Dollar Spot of Turf

Sclerotinia homeocarpa

Synonyms: Sclerotinia homoeocarpa


A number of fungi cause this ill defined disease which is characterised by round patches of dead turf usually 1.5-5 cm diameter and are rarely greater than 5 cm. Initially the spots are brown and become straw coloured and may coalesce to form irregular patches. Fine cotton like threads of fungal mycelia can sometimes be seen when the turf is wet. Individual leaves may have small lesions that turn from a yellow brown to straw colour with a red-brown border. The lesion can be as wide as the leaf and there may be one to many lesions on each leaf. It occurs mainly on low cut lawns when there has been wet weather or regular dews in autumn or spring. White fluffy fungal hyphae can sometimes be seen.

Species Affected:

Most turf species. Bent grass is probably the most susceptible.


High humidity and temperatures from 15 to 300C favour development.

It is often worse in warm humid weather followed by cold dew forming nights.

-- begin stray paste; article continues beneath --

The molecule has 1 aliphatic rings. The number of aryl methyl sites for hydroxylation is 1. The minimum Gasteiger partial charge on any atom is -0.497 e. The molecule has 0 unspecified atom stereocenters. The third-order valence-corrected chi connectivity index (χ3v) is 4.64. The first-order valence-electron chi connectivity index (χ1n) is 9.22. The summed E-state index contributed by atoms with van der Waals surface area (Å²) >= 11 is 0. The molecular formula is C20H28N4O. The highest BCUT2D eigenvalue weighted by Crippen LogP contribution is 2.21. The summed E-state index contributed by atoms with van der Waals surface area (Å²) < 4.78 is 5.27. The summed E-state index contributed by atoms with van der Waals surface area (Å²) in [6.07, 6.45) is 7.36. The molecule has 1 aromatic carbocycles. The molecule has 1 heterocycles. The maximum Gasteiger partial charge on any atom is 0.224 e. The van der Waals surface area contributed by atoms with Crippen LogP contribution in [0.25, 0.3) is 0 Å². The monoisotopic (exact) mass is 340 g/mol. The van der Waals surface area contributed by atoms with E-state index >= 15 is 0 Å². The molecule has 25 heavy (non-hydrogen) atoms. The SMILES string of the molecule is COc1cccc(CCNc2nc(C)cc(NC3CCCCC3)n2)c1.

It tends to be worse in turf with low nitrogen status, growing in dry soils.

Soil pH has little effect on the disease.

Life Cycle:

The fungus over winters as sclerotia in the soil and as dormant mycelia in the roots and crowns of infected plants.

Origin and History:


All states.

Often worst in coastal areas.


Management and Control:

Avoid nitrogen deficiency, drought and night watering.

Apply nitrogen especially in spring and early summer.

Increase watering to avoid drought stress but reduce the frequency as much as possible.

Apply fungicides.

Mow regularly. Reduce thatch. Increase air circulation and reduce shading and remove dew early in the day.

Related and Similar Species:



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